In this, dance can do things that other art forms cannot, namely express the inexpressible and give voice where language fails. All the coping mechanisms and therapy-speak do little. Addiction and drugs offer a different kind of carnival sideshow in the form of temporary oblivion. But at the bottom, in the basement of the mind where real darkness lies, it waits until all the tricks and the soft shoe shuffle falls away.

Betroffenheit chooses its symbols carefully, whether it's a dancer ape-walking across the stage or the presence of a large red box that could contain anything - a body, a bomb, or some leering demonic thing that comes sproinging out. The corporeal language of grief is carried deep in the body, but it also gives off a strange aura, almost like a smell. Some part of you registers this radioactive quality and a red warning light begins to flash inside your brain.

But, hope, in all its deer-legged fragility, is also present. So, as all the tawdry sideshow stuff falls away and there is only a bare stage, you kick off from the bottom and break for the surface once more.

DanceHouse's presentation of Betroffenheit is part of a final leg of a tour that will end in Montreal later this year. Most likely, the work will be staged again at some point, but for now it will live inside you, in your mind and your body.

The experience made me think about what the body is capable of enduring and expressing, but also what it means when the body no longer exists. The desire to create a simulacra of a person that you've lost, or relive a happy experience could be almost unbearably tempting for someone in a profound state of grief.

As a number of recent articles have argued, soon enough we won't be able to differentiate between what is real and what is fake. Like most things, it started with pornography, and substituting a famous person's face atop a porn actress's body, in such a seamless fashion that it is very hard to tell the difference. Deep fake is the term, and the implications are more than a little disturbing.

The advent of VR in dance is a relatively new thing, but increasingly, artists of all stripes are exploring the possibilities inherent in the technology. The NFB's production Tidal Traces, featured recently in The Vancouver International Women in Film Festival, is a curious melding of medium and content.

A 360-video VR piece from new media artist Nancy Lee and choreographer Emmalena Fredriksson, Tidal Traces employs technology to place you, the single audience member, in virtual situ with the performers as they run past you or materialize directly in front of your face. The conceit of the thing is interesting, recreate a dance performance on the tidal flats of Boundary Bay, play with perspective and scale, and offer an experience that wouldn't be possible in any other fashion. The work is pleasant enough, the sky, the sea and the pretty landscape are all enjoyable and the dancers are fun to watch. So what's the problem, you ask?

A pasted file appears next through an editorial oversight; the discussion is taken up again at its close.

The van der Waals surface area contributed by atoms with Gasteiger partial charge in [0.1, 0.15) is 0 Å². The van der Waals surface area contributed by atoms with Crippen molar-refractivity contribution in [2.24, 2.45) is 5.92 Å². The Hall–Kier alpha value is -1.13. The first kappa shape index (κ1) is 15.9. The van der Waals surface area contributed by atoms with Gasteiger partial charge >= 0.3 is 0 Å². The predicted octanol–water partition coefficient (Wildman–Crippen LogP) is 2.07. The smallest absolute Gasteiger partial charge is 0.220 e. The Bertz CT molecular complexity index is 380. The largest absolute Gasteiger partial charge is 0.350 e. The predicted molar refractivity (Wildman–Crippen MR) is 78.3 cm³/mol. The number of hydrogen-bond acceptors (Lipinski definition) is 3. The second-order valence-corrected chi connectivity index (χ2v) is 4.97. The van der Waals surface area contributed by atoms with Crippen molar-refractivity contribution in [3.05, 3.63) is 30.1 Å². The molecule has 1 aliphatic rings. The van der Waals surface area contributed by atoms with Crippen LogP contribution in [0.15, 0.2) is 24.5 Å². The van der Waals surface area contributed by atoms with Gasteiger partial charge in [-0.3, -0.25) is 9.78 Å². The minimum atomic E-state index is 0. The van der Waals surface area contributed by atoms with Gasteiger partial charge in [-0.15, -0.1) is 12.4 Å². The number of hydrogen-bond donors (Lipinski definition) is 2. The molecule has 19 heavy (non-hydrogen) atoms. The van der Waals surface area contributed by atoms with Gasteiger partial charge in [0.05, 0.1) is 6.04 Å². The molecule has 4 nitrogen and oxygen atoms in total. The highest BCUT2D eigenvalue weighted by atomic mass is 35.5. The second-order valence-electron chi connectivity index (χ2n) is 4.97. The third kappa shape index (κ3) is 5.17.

Simply, that it brings on a strange form of melancholy. Mourning for the real world, in all its prickly and rough discomforts, but also the idea that the image of a thing is as good, if not better, than the real thing.

The idea has popped up in film and television for quite a number of years, as deceased actors are digitally recreated, reanimated if you will, to fulfill their roles. The brilliant Charlie Brooker has explored the idea in a couple of different ways in his series Black Mirror.

With Spielberg's adaptation of Ready Player One hitting theatres in the coming weeks, the notion is in the air. Really in the air, since that is where reality lives at the moment, in the cloud. You can even hang out and dance in the world the film creates. The premise of Ready Player One is that the real world has fallen to ruin, and humans spend most of their time in a virtual space called OASIS, where anything is possible. (Weirdly enough, one of the film's penultimate moments involves an extended homage to The Shining.)

Early word on the film is that it is a grab bag of pop culture references all smooshed together into a Spielbergian VR smorgasbord of sentiment and action.

That sounds cool, but the actual experience of VR has been distinctly underwhelming thus far. No one has come out of a VR experience and tried to burn down the National Film Board of Canada. Yet... Mostly folks in VR headsets just bump into the furniture and look ridiculous. VR is also, for the most part, a very solitary experience between you and the images in front of your eyes. And, for something like dance, this is problematic.

The experience of watching Betroffenheit made me think not just about the nature of live performance, but also about how people need other people to help process the unbearable. Watching people stream out of the theatre after the show was over with tear-stained faces is another reminder of something that VR cannot do, namely bring all the humans together. Sometimes if feels oddly quaint, this idea that people still gather in large room with a stage and curtains to watch other people jump and leap about. But afterwards as we all sipped wine and said things like, "That was pretty emotional," one is reminded of why we do it and why it still works.

Dance can hold and contain a kind of bedrock truth: a veracity that lives in skin and bone and won't pretend to be anything but exactly what it is. And sometimes that is everything.  [Tyee]